Squatter’s Rights in Ohio

Squatting is when a person finds an abandoned or vacant property and moves in without discussing it with the property owner. It sounds like breaking and entering – except sometimes it is legal.

Quick Facts for Ohio

  • How to Get Rid of Squatters: Judicial eviction (starting with serving 3-Day Notice to Quit)
  • Required Time of Occupation: 21 years of continuous occupation
  • Color of Title: Not required, but may help an adverse possession claim
  • Property Taxes: Not required
Questions? To chat with an Ohio attorney about adverse possession, Click here

Who is Considered a Squatter in Ohio?

A squatter is someone who occupies an abandoned, foreclosed, or unoccupied residential building or area of land without lawful permission. This means that the person doesn’t own or rent the property. Even so, squatting is legal and quite common in the United States.

Isn’t that Trespassing?

Squatting is not necessarily trespassing. Trespassing is a criminal offense, while squatting is usually a civil matter. However, once a landowner has established that the squatter is unwelcome, it can be treated like a criminal offense.

Keep the following in mind:

  1. Squatters or trespassers might falsely claim a right to be on the property. They accomplish this by presenting false or fraudulent paperwork or other documents to the owner or to law enforcement. This is illegal.
  2. Squatters do have rights, but they must meet the requirements for adverse possession to use them. If they do not meet these requirements, they can be arrested as criminal trespassers.
  3. Many homeless people try to take advantage of squatters’ rights to gain ownership of a property without paying rent or mortgage.

There are exceptions to the rule.

  • If a person beautifies an abandoned or unoccupied property (by removing debris, planting flowers, or making other improvements), they could possibly avoid prosecution for trespassing.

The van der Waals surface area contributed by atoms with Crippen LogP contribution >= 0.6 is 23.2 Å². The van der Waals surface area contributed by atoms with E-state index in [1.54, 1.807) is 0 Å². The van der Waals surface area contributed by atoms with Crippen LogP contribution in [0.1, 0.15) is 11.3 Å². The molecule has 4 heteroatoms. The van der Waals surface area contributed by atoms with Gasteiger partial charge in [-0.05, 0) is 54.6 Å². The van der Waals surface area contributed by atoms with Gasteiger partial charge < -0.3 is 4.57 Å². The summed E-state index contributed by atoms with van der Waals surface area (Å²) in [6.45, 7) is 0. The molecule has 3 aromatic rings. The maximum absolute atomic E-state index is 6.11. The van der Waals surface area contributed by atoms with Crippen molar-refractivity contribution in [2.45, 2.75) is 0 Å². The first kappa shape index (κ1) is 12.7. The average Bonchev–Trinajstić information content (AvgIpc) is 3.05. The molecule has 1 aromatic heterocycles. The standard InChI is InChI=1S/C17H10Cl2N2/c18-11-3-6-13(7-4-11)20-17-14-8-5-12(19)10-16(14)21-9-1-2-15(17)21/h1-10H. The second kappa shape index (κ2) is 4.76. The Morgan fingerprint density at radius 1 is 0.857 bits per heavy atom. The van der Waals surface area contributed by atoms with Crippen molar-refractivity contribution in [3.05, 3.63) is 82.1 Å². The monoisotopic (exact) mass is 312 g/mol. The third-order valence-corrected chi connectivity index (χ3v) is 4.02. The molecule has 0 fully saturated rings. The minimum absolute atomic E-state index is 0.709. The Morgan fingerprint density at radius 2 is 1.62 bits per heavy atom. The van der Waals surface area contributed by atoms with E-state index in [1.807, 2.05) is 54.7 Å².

• If there is a legitimate emergency, a person who gains access to the property without permission can be exempt from trespassing.
  • The property must not be in use for squatters to begin the purpose of an adverse possession claim.

What About Holdover Tenants?

Holdover tenants, otherwise known as ‘tenants at sufferance’, are tenants who refuse to leave the property when their lease has ended. In this situation, the tenant is responsible for continuing to pay rent at the existing rate and with the existing terms.

If the landlord chooses, they may continue to accept the rent without worrying about the legality of the occupancy. In this case, the tenant becomes a ‘tenant at will’. This means that they are only on the property at the will of the landlord. They can be evicted at any time without notice.

Read more about tenants at will here.

However, if the holdover tenant receives a notice to quit (or move out) and refuses to leave, they may be subject to a lawsuit for unlawful detainer. A holdover tenant will not be able to make an adverse possession claim if they have already been asked to leave the property. At this point, they are considered a criminal trespasser.

Understanding Adverse Possession in Ohio

After a certain time residing on a property, a squatter can gain legal ownership through adverse possession. In Ohio, a squatter must possess the land continuously for a period of 21 years before they can make an adverse possession claim (Ohio Rev. Code Ann. § 2305.04).

At this point, the squatter is no longer considered a criminal trespasser. Once an adverse possession claim has been made, the squatter has legal permission to remain on the property.

Questions? To chat with an Ohio attorney about adverse possession, Click here

In the US, there are five distinct legal requirements that must be met by the squatter before they can make an adverse possession claim. The occupation must be:

  1. Hostile
  2. Actual
  3. Open & Notorious
  4. Exclusive
  5. Continuous

If the squatters do not meet these five requirements, they do not have the grounds for adverse possession.

Let’s take a look at what each of these means.

Hostile Claim

“Hostile” doesn’t necessarily mean dangerous or violent. In the legal sense, hostile has three definitions.

  1. Simple occupation. This rule is followed by most states today. It defines ‘hostile’ as a mere occupation of the land. The trespasser doesn’t have to know that the land belongs to someone else.
  2. Awareness of trespassing. This rule requires that the trespasser be aware that their use of the land or building is trespassing. They have to know that they have no legal right to be on the property.
  3. Good faith mistake. Many states have a provision for squatters to believe that they do have a legal right to be on the property. This requires that the squatter make a good faith mistake in occupying the property, most often by relying on an invalid or incorrect deed. In other words, they are unaware of the property’s current legal status and are using the property “in good faith”.